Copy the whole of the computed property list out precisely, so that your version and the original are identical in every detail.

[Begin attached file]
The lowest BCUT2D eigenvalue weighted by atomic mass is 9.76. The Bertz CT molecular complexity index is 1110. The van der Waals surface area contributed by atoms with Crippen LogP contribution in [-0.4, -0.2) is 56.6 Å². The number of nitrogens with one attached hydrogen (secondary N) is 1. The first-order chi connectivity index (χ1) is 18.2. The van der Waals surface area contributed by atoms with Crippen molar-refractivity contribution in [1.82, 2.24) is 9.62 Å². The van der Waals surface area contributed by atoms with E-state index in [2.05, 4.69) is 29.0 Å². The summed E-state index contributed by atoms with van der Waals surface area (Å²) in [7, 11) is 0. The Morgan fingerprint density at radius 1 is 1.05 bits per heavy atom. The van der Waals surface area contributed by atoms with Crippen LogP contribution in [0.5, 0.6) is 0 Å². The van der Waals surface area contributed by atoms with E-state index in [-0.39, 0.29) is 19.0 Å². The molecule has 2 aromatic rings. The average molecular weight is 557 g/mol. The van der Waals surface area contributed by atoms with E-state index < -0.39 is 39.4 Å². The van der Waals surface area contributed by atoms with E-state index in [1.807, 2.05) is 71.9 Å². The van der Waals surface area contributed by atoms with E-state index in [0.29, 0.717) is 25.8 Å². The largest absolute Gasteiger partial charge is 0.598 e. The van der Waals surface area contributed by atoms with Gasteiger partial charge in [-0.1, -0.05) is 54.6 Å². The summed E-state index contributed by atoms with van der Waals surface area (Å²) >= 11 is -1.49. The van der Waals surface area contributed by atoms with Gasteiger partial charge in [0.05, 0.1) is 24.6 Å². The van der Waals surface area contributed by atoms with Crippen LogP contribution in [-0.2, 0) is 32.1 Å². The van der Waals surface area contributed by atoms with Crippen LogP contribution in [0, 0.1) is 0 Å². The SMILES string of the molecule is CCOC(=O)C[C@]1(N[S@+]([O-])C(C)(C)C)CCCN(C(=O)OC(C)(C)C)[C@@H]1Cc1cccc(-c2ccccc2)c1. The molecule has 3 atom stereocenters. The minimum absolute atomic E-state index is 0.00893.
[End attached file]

The lowest BCUT2D eigenvalue weighted by atomic mass is 9.76. The Bertz CT molecular complexity index is 1110. The van der Waals surface area contributed by atoms with Crippen LogP contribution in [-0.4, -0.2) is 56.6 Å². The number of nitrogens with one attached hydrogen (secondary N) is 1. The first-order chi connectivity index (χ1) is 18.2. The van der Waals surface area contributed by atoms with Crippen molar-refractivity contribution in [1.82, 2.24) is 9.62 Å². The van der Waals surface area contributed by atoms with E-state index in [2.05, 4.69) is 29.0 Å². The summed E-state index contributed by atoms with van der Waals surface area (Å²) in [7, 11) is 0. The Morgan fingerprint density at radius 1 is 1.05 bits per heavy atom. The van der Waals surface area contributed by atoms with Crippen LogP contribution in [0.5, 0.6) is 0 Å². The van der Waals surface area contributed by atoms with E-state index in [-0.39, 0.29) is 19.0 Å². The molecule has 2 aromatic rings. The average molecular weight is 557 g/mol. The van der Waals surface area contributed by atoms with E-state index < -0.39 is 39.4 Å². The van der Waals surface area contributed by atoms with E-state index in [1.807, 2.05) is 71.9 Å². The van der Waals surface area contributed by atoms with E-state index in [0.29, 0.717) is 25.8 Å². The largest absolute Gasteiger partial charge is 0.598 e. The van der Waals surface area contributed by atoms with Gasteiger partial charge in [-0.1, -0.05) is 54.6 Å². The summed E-state index contributed by atoms with van der Waals surface area (Å²) >= 11 is -1.49. The van der Waals surface area contributed by atoms with Gasteiger partial charge in [0.05, 0.1) is 24.6 Å². The van der Waals surface area contributed by atoms with Crippen LogP contribution in [-0.2, 0) is 32.1 Å². The van der Waals surface area contributed by atoms with Crippen LogP contribution in [0, 0.1) is 0 Å². The SMILES string of the molecule is CCOC(=O)C[C@]1(N[S@+]([O-])C(C)(C)C)CCCN(C(=O)OC(C)(C)C)[C@@H]1Cc1cccc(-c2ccccc2)c1. The molecule has 3 atom stereocenters. The minimum absolute atomic E-state index is 0.00893.